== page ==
To maintain a proper idle and keep the chainsaw to stay running, maintaining a precise air fuel ratio, and tweaking the idle ports and screw over time are ideal practices you should do. 

Also, clean the small screen or the spark arrester with a wire brush, which can be another cause of idling problems.

adding fuel to Poulan Chainsaw

Issue #7: Fuel Delivery Problems

Without adequate gas, a chainsaw’s engine will keep stalling. Due to bad gas, a clogged fuel filter often results in trouble in running a chainsaw. This happens when you haven’t used the chainsaw for a long time with the contaminated fuel sitting in the engine. 

Solution: Inspect Fuel Filter and Fuel Lines

To clean the fuel lines and fuel filter, dampen your cloth with a small amount of liquid with gas or kerosene to prevent it from drying out. If the fuel lines look damaged and are too faulty, replace the whole fuel line. 

We also recommend staying away from ethanol gas which is the common perpetrator of damaged fuel lines. 

Issue #8: Clogged or Dirty Air Filter

Another common reason why your chainsaw won’t stay running is a clogged air filter. When your air filter is jammed, it deters the air needed to burn the fuel, resulting in too much fuel and depletion of the combustion chamber. 

chainsaw air filter

Solution: Clean Thoroughly or Find a Replacement

Any air filter must be maintained clean, or it will lose its purpose in the first place. Find your chainsaw’s air filter, clean it thoroughly by washing it, and use a small bristle brush to clean off the filter’s edges. 

Some air filters are washable depending on the chainsaw model, but if cleaning doesn’t work, getting a replacement won’t cost you that much either. 

Issue #9: Dirty/Clogged Fuel Tank Vent or Fuel Cap

To allow fuel onto the carburetor, it needs balance amongst the chainsaw pressure. Depending on the model, your chainsaw will have air vents or vented caps, like every part of the machine, which should be maintained. 

We also recommend never starting your chainsaw without the fuel cap attached. 

Solution: Inspect the Air Vent

Do a quick test to inspect whether the air vent is causing your chainsaw to stall. Loosen the fuel cap and let enough air get in before starting the chainsaw. If it continues to run, we can conclude that the tank is the culprit. 

fixing chainsaw air vent

Then, refer to your chainsaw manual for the proper cleaning procedure that needs to be done on the air vent. 

Issue #10: Damaged or Clogged Primer Bulb

Primer bulbs allow gas to suck into a cold carburetor through suctions. Before fuel enters the engine, it goes into the primer bulb, so it should always be filled with gasoline.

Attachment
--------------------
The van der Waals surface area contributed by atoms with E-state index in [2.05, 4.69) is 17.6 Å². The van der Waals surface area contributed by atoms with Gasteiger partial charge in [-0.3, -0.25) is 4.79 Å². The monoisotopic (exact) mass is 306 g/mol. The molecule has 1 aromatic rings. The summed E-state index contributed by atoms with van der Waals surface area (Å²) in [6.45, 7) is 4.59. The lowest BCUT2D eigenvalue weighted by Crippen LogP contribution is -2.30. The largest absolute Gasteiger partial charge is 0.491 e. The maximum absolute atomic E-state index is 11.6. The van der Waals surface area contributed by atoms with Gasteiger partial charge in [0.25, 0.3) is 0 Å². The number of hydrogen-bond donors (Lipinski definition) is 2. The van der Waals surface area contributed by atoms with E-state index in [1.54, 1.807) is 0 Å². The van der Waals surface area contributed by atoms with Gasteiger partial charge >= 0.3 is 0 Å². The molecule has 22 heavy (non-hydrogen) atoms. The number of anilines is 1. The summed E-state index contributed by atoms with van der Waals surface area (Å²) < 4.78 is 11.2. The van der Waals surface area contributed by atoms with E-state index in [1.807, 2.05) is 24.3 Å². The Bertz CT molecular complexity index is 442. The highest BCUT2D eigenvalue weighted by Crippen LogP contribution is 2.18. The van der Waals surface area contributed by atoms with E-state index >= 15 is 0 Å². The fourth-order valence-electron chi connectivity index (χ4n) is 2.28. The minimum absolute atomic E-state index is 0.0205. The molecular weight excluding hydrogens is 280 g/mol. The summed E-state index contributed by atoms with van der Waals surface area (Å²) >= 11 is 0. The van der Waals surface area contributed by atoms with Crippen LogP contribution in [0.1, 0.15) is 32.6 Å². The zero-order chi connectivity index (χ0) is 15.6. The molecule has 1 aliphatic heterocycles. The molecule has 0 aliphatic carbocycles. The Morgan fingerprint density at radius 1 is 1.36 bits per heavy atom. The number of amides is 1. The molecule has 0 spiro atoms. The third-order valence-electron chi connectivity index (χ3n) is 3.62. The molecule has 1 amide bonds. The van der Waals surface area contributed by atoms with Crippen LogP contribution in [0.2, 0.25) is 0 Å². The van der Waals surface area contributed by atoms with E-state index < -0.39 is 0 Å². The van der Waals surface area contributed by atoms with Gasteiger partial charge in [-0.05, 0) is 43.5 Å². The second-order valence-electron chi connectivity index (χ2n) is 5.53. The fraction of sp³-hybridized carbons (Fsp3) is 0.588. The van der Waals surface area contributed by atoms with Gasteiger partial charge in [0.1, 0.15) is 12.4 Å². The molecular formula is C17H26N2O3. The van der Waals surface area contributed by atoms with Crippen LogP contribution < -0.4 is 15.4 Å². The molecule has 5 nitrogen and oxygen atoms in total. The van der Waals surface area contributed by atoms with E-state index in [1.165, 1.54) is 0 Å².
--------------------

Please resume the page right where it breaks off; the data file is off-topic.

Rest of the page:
Solution: Replace the Primer Bulb

Too much exposure can cause the primer bulb material to crack, and if the air escapes, it will prevent the chainsaw from idle. When this happens, replace the primer bulb. 

How to Start Your Chainsaw Properly

Step #1: Place the Chainsaw on the Ground

Remove the chainsaw cover, and make sure you place it on the ground.

Step #2: Push the Brake Chain

Push the chain brake into a forward position so that the chain does not rotate onto the chainsaw bar and becomes active.

hand on chainsaw brake chain

Step #3: Decompress

Engage the smart decompression button of your saw to help it start. All new models are now equipped with this smart start button.

Step #4: Press the Fuel Pump

Keep pressing the pump until you see the fuel to keep the machine operational.

Step #5: Pull the Starter Rope

Hold the top of the chainsaw with your left hand, and place your right foot on the handle before pulling the starter rope slowly.

Chainsaw Maintenance and Care

Observe proper maintenance to keep your chainsaw in excellent condition. 

Loose Nuts

Adjust the loose nuts accordingly to get the chainsaw to stay running properly.

chainsaw loose nuts

Keep the Blade in Check

Observe the blades after every use to know how much sharpening it needs to function properly.

Keep the Parts Lubricated

Always keep the moving parts of your saw well-lubricated to prevent the machine from overheating.

Clean Regularly

Keep your chainsaw out of debris and dirt to avoid build-ups that damage the chainsaw. 

Use High-Quality Gas

Premium gas keeps your chainsaw in good form, but use fuel stabilizers to avoid ending up with bad fuel stuck on your machine for a long. 

FAQ

Why does my chainsaw stall when I give it gas?

A chainsaw stalls when given gas because of the amount of fuel causing damage to the engine. Procuring extra filters, O rings, and replacement gaskets helps you deal with this common problem. 

Conclusion

Maintenance is always king regarding power tools, especially with chainsaws. If your new chainsaw doesn’t stay running, we recommend spending more time with manuals to familiarize yourself with your machines. 

Even simple dirt can cause irreversible damage to the engine most of the time, and you wouldn’t want to spend every penny on unnecessary repairs. 

Robert Johnson is a woodworker who takes joy in sharing his passion for creating to the rest of the world. His brainchild, Sawinery, allowed him to do so as well as connect with other craftsmen. He has since built an enviable workshop for himself and an equally impressive online accomplishment: an extensive resource site serving old timers and novices alike.
Robert Johnson

Related Articles